Saturday, May 21, 2011

Congressmen still looking to close big oil tax loopholes

Washington – Undeterred by a failure to close big oil tax loopholes in Senate legislation, last week a liberal congressman introduced new legislation that would eliminate 9 forms of tax subsidy for petroleum producers.

Representative Gerry Connolly, a Democrat from a Washington, D.C., suburb, Virginia's 11th District in Fairfax County, proposes to provide each American driver an estimated $185 in relief by taking away $37 billion in tax deductions allowed oil companies under the present IRS Code.

Senate Republicans with the help of Democratic crossover votes blocked a procedural vote to bring the Close Big Oil Tax Loopholes Act to a vote 52 to 48, 8 votes short of the 60 required. The measure would have returned an estimated $2 billion per year to the tax coffers.

Those loopholes were added to the tax code when the price of crude was $17 per barrel, said Oregon Senator Jeff Merkley.

“Times have changed - the price of a barrel has jumped to around $100 and the most profitable big oil companies are pulling in $5 million in profits every hour,” he said. “They don't need additional taxpayer giveawways to stay afloat.”

In a press release, Conoco/Phillips CEO James Mulva called the measure and those Senators who supported it “unAmerican.” The Chief sponsor of the bill, Robert Menendez, D-NJ, took great umbrage at the statement while Minority Leader Mitch McConnell, R-KY, called the bill nothing more than a smoke screen thrown up by Democrats to hide the fact that they have no plan to lower gasoline prices.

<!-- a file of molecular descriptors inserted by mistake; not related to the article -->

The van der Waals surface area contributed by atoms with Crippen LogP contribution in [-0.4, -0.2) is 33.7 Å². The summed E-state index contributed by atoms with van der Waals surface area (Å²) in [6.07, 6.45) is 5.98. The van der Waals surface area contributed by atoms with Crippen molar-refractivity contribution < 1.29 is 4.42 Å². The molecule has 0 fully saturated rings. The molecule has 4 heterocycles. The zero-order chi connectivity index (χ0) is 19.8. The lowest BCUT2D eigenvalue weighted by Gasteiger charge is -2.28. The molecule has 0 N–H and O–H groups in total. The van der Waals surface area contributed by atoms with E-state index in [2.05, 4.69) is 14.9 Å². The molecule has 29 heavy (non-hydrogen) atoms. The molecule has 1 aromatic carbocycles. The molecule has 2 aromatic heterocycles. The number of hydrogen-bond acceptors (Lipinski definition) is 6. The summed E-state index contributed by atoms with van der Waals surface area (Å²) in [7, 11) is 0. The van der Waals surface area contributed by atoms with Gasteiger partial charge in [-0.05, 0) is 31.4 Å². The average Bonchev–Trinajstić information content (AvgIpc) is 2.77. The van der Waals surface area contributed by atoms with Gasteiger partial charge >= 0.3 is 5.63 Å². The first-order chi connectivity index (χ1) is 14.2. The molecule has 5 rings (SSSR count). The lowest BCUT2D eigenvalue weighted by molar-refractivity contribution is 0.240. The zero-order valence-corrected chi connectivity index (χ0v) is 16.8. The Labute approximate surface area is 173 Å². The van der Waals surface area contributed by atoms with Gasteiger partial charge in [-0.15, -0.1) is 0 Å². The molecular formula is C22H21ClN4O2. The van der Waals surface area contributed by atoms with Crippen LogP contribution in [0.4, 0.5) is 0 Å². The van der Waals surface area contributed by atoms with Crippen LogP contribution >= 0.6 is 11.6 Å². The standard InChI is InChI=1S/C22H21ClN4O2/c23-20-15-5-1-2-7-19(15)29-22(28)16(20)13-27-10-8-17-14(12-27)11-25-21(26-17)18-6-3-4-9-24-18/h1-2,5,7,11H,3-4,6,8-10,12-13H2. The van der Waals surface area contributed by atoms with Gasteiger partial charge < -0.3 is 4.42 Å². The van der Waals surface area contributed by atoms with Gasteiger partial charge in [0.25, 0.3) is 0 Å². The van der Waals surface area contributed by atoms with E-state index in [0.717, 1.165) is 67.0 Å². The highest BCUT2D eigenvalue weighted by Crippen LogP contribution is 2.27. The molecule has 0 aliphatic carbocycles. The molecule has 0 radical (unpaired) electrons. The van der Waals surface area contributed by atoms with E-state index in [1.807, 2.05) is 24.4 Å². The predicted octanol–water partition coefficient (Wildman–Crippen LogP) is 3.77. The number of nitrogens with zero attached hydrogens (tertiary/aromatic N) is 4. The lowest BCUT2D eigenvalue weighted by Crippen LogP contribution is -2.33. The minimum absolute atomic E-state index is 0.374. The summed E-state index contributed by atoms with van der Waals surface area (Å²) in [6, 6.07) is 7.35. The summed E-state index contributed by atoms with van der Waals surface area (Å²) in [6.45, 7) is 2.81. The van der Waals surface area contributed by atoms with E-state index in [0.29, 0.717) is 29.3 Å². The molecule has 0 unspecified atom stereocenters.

Chief complaint against tax deductions granted big oil producers is the practice of allowing them to claim royalties paid to foreign governments as taxes, thus allowing a deduction from their corporate pre-tax income.

Tax expenditures are defined by Administration executives and liberal Congressmen as government spending programs implemented through provisions of the tax code – subsidies for certain industries through a direct tax break that substantially lowers the cost of doing business.

Under the provisions of Mr. Connolly's bill, HR 1813, oil companies would lose such “tax expenditures” as these:

1. Intangible drilling costs such as wages, fuel, repairs, hauling, and supplies. Other companies must recover those costs over the life of the investment.
2. Deduction for tertiary injectants used to enhance oil recovery in such workover techniques as fracturing.
3. Depletion tax allowance of 15 percent of revenue derived from a well, even if that exceeds the well's total value.
4. Passive investments such as renting land – an estimated tax saving of about $180 million over 10 years.
5. Domestic manufacturing tax deduction for petroleum products produced in the U.S.
6. Geological and geophysical expenditures deduction of 9% of income, elimination of which would save taxpayers about $17.3 billion over 10 years.
7. Foreign tax credit claimed by companies in spite of the fact that they pay no foreign income taxes abroad, but call royalties paid a tax instead.
8. Enhanced oil recovery credit of 15% when using enhanced oil recovery techniques in domestic production when per barrel prices are less than $28.
9. Marginal well production for heavy oil within statutory limits.

Political pollsters are watching closely to see if Republicans who support the continued tax subsidies to oil companies suffer in approval ratings among senior citizens who will be hard hit by proposed cuts to such entitlement programs as Medicare program and Social Security, both of which are supported by payroll tax contributions.

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